François in a world without ç

In the recent Globalization Insider newsletter, there is an excellent article by Chuck Wrobel about managing names across different scripts. This is a real challenge for multinational organizations, and it affects many departments – Web, marketing, customers service, accounting. He tells how his company, Avaya, dealt with the many challenges.

Here is an excerpt:

Michael Everson, a typographer who contributes to the Unicode standard, stated recently in an article in the New York Times, “Imagine how you would feel if your name was François, but there was no ç available. You would be irritated that your phone bill came addressed spelling your name wrong. Now, imagine if your language used a totally different alphabet, and you couldn’t use computers at all because of it. It’s a question of human rights, really.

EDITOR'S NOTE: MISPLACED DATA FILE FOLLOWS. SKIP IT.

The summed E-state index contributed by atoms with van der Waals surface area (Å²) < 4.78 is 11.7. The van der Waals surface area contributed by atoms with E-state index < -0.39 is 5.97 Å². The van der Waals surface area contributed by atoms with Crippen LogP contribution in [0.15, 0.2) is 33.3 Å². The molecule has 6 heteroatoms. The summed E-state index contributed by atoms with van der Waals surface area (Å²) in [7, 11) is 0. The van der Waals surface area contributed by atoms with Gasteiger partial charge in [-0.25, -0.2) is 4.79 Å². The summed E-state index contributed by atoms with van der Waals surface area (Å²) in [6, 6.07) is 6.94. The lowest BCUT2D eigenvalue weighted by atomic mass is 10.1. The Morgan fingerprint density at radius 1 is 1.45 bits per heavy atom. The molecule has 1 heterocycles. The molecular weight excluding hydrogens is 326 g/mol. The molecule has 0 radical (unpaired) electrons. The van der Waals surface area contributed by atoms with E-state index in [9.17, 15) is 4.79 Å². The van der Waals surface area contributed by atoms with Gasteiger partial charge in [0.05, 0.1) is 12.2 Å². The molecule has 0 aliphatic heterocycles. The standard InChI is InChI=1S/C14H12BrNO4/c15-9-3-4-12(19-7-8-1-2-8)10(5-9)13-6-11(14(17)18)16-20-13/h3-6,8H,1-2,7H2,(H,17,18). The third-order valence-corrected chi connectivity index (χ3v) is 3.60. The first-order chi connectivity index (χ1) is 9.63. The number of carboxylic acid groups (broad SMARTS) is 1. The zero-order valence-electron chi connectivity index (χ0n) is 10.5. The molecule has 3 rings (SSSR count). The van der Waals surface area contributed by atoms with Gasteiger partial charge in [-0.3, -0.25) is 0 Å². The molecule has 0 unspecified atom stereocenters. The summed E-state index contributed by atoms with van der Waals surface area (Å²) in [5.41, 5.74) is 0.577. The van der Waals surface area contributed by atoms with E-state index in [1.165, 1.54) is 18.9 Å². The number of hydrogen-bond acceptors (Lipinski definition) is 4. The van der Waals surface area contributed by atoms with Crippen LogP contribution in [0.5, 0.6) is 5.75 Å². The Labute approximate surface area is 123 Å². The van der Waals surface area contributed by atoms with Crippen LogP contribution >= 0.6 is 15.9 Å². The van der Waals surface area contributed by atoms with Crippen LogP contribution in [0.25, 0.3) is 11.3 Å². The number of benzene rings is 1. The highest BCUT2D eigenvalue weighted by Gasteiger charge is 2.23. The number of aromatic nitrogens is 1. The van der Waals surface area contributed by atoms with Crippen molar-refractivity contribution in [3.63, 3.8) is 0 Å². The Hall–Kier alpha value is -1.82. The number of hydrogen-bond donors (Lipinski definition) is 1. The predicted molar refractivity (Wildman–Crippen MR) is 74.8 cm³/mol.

International agreements such as NAFTA, GATT and the telecommunications trade agreements have lowered trade barriers, and the global acceptance of ISO 9000 has established the principle that quality must be defined in terms of the individual customer. Today, as trade barriers fall and quality standards rise, cultural barriers have become increasingly important. The people of the world prefer to work in an environment that is native to their own language and culture, and thus internationalization is critical.

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